According to scientists, "Nessie" could very well be a giant eel.
This is the latest theory doing the rounds after years of speculation that the fabled Loch Ness monster was a plesiosaur, sturgeon, catfish, and Greenland shark were discounted. Instead, the latest studies point toward European eels which may have been mistaken for the Loch Ness monster as Prof Neil Gemmell, a geneticist from the New Zealand's University of Otago explains to BBC: "Well, our data doesn't reveal their size, but the sheer quantity of the material says that we can't discount the possibility that there may be giant eels in Loch Ness. Therefore we can't discount the possibility that what people see and believe is the Loch Ness Monster might be a giant eel."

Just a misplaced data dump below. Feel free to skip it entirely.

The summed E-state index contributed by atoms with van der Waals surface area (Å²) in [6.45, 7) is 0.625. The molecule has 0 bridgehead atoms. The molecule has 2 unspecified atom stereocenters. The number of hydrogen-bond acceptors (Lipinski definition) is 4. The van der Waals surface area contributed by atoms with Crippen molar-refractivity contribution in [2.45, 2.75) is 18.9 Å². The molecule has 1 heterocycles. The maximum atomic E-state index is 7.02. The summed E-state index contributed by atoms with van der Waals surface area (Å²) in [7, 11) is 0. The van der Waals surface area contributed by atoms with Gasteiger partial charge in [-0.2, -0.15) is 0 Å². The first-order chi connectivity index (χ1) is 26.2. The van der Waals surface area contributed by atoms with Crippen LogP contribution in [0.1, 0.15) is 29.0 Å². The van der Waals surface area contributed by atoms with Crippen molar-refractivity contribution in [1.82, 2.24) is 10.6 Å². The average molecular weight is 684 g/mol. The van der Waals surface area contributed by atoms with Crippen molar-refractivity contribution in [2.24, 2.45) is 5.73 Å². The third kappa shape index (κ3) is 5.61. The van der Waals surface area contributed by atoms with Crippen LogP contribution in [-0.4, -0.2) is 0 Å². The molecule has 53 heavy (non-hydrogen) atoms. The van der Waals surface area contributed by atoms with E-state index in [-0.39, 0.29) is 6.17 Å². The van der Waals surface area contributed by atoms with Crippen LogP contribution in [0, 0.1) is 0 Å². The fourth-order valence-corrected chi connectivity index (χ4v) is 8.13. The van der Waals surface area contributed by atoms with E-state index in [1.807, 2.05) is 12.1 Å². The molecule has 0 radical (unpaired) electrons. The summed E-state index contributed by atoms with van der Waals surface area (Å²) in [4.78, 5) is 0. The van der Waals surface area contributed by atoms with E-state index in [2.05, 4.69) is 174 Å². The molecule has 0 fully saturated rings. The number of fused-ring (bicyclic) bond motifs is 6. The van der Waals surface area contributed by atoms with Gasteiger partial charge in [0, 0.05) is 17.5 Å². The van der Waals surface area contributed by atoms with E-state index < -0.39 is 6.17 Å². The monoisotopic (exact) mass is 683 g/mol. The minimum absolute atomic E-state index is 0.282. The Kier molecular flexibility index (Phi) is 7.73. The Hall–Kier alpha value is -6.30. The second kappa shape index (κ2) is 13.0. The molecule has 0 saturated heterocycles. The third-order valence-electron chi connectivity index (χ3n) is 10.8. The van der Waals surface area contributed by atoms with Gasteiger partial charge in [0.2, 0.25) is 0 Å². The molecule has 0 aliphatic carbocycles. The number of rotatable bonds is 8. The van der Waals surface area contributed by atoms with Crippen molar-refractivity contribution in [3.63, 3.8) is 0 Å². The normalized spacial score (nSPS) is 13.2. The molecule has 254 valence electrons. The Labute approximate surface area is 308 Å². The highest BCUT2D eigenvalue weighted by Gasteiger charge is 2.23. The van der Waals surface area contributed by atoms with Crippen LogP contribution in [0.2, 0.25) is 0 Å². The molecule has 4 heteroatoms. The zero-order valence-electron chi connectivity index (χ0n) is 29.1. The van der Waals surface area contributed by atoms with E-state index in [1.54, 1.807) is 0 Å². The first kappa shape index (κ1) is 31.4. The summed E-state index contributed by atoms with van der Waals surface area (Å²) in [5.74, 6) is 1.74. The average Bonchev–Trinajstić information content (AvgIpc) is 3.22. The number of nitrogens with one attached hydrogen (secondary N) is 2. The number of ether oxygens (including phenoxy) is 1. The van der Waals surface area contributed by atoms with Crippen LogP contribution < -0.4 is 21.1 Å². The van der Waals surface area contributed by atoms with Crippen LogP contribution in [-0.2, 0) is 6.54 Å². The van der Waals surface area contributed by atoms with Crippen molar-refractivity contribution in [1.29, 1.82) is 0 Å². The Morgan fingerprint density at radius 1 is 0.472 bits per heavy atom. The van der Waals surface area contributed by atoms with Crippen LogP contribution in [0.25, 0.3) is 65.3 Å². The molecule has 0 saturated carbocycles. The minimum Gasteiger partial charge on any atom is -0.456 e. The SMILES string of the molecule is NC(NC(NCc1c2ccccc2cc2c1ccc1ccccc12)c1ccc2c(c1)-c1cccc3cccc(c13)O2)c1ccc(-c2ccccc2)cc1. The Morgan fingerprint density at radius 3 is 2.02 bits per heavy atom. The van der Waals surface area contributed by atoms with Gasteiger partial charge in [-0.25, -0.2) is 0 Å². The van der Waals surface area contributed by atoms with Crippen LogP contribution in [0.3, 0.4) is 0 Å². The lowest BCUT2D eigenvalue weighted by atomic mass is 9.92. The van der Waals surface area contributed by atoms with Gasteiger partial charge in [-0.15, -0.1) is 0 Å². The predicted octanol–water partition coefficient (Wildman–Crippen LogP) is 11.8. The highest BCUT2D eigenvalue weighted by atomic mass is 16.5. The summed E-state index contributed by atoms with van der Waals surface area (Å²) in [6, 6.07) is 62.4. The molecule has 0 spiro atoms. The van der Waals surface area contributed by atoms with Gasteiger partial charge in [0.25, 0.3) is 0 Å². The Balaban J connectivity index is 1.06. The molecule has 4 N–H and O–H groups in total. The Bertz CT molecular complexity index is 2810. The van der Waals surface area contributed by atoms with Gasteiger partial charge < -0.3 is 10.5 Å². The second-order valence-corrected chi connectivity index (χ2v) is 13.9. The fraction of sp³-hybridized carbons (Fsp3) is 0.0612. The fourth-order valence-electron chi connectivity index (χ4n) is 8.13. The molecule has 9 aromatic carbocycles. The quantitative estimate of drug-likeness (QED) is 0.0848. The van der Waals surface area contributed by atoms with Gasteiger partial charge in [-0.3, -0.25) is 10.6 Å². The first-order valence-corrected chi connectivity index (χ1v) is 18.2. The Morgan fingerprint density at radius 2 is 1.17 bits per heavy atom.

Conger eels are known to grow to incredible lengths of 10 feet or more. The article goes on to explain how juvenile eels, known as elvers, arrive in Scottish rivers and lochs after migrating more than 3,100 miles (5,000 km) from the Sargasso Sea near the Bahamas, where the animals spawn and lay eggs.
Stories of the Loch Ness monster have been circulating for many years. In fact, one of the oldest stories is from 1,500 years ago when the Irish missionary Saint Columba had an encounter with the fearsome beast. Since then, the myths and legends surrounding this mysterious creature have spawned books, and movies and boosted a vigorous tourism industry in Scotland.
Some of the myths that abound are that the Loch Ness monster is some kind of an aquatic dinosaur like the plesiosaur or elasmosaurus. Although many sightings have been reported, none are confirmed.